The month of October will be swathed in pink, as if for a national Christo installation. I am not opposed to fighting breast cancer, or any other kind of cancer. I just wonder if anyone knows that September is National Ovarian Cancer Month, or that our color is teal? That our two national organizations are the National Ovarian Cancer Coalition and the Ovarian Cancer National Alliance (because, despite nice words like coalition and alliance, it’s really about money and power, and an attempted merger failed).
There’s a breast cancer site where one can click and donate towards free mammograms for women who can’t afford them. (The click is free—advertisers pay for it.) Some insurance companies—and Medicare— even pay completely for annual mammograms, as preventative maintenance. That’s not benevolence; it’s cheaper to treat or remove a small tumor than to pay for major surgery, treatment, and reconstruction. Mastectomy, a word that no one spoke when I was growing up, is commonplace now.
Hardly anyone talks about oophorectomy, which admittedly is harder to say. I’d had one for years before I tried. Start with ooof, as in a cartoon, where the character is punched in the gut and says, Ooof! Unless you’re really conversant with Latin, it will not be apparent that an oophorectomy is the removal of the ovaries. Save the Tatas! makes a great bumper sticker. There isn’t even language for those of us with ovarian cancer. Save the egg crates?
In some cases, such as mine, every other bit of reproductive equipment is removed as well. I found and still find it hard to mourn this loss. It’s not as if I’d ever seen or touched my ovaries. They made me biologically female, but in a different way than breasts do.
I’ve just gotten my plea for money from the American Cancer Society, which could not help me when I called them as suggested a few years ago, because there’s no funding for either of my cancers (ovarian and bladder). Their literature is very proud of the progress made in delaying death five years. Now, 68% of us make it to that marker. Although I’m glad to be in that number, it means that nearly a third of us with cancer die in less than five years from diagnosis. And note the language carefully. It doesn’t say cure, despite all the slogans about walking, running, or biking for the cure. It says if you’re in the lucky two-thirds, you can have five years, maybe more.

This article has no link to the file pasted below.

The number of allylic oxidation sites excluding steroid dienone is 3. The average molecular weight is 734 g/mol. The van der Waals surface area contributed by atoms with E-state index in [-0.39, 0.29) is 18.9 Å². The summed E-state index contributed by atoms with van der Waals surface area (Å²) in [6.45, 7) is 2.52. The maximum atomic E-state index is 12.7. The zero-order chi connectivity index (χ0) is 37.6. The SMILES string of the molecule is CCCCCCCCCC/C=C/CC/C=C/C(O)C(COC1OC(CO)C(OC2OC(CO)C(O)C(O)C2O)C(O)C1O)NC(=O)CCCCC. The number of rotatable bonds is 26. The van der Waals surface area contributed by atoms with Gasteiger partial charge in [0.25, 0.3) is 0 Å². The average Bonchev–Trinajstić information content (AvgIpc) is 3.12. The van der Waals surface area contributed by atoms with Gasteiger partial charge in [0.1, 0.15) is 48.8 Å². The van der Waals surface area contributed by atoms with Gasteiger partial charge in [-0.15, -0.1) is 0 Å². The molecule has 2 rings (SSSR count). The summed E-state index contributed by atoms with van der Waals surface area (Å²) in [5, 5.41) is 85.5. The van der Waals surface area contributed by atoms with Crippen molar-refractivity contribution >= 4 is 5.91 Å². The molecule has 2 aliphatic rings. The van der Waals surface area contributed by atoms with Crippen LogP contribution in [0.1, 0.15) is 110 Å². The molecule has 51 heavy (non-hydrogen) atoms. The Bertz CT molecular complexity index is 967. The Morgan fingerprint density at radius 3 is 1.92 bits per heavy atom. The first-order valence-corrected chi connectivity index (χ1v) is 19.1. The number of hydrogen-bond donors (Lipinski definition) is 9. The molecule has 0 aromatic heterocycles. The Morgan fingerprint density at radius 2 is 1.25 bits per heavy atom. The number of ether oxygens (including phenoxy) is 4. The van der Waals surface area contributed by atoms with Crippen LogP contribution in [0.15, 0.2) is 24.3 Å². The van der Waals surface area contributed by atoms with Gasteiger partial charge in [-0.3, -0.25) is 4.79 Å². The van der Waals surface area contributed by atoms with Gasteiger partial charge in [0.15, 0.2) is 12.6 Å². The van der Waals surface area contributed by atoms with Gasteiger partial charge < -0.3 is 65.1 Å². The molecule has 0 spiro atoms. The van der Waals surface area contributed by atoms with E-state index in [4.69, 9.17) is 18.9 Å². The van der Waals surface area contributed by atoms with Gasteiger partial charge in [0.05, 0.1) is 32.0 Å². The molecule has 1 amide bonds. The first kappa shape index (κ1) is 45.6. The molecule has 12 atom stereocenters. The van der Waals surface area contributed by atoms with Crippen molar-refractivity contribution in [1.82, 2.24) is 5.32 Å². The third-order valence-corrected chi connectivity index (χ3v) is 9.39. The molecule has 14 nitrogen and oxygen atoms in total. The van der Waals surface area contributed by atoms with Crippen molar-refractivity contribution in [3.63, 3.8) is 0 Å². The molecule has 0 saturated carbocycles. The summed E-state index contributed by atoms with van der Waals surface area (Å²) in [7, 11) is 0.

The American Cancer Society sponsors Making Strides Against Breast Cancer events. A quick perusal of their site doesn’t yield Making Strides Against anything else. This, even though the ACS projects the number of respiratory system cancer deaths in 2012 to be 73,660 of 113,910 new cases and the number of breast cancer deaths to be 39,510 out of 226, 870 new cases. This is indeed good news; strides have been made in treatment of breast cancer.
Ovarian cancer numbers, however, haven’t budged much; an estimated 22,000 new cases, with an estimated 15,500 deaths. That’s why they call my cancer deadly. No screening test exists. The symptoms—bloating, pelvic discomfort, digestive troubles, and urinary urgency and frequency—sound a lot like menopause or aging. But if you experience them for more than two weeks, see a doctor. Pronto. Demand a CA125 (cancer antigen 125, a blood marker). No, it’s not conclusive, but anything over 35 isn’t normal; a friend who didn’t make the five-year survival date had a CA125 of more than 800. Finding this cancer early is critical to survival. Late stage (III or IV) doesn’t often get those five years; I am a walking miracle.
I’m happy for any strides or baby steps we can make against cancer. I wish there were more parity in funding, research, and treatment. I wish the medical establishment had something better to offer than surgery, chemo, or radiation. I wish we would all eat sensibly, maintain a healthy weight, stop using tobacco, eat less red meat, and get some exercise. I’m grateful for the good care I’ve received and the five years and counting I’ve had. I long for the day when the American Cancer Society closes for lack of stats to collect, rather than being able to predict 577,190 cancer deaths for men and women in this country in 2012. Surely, we can do better.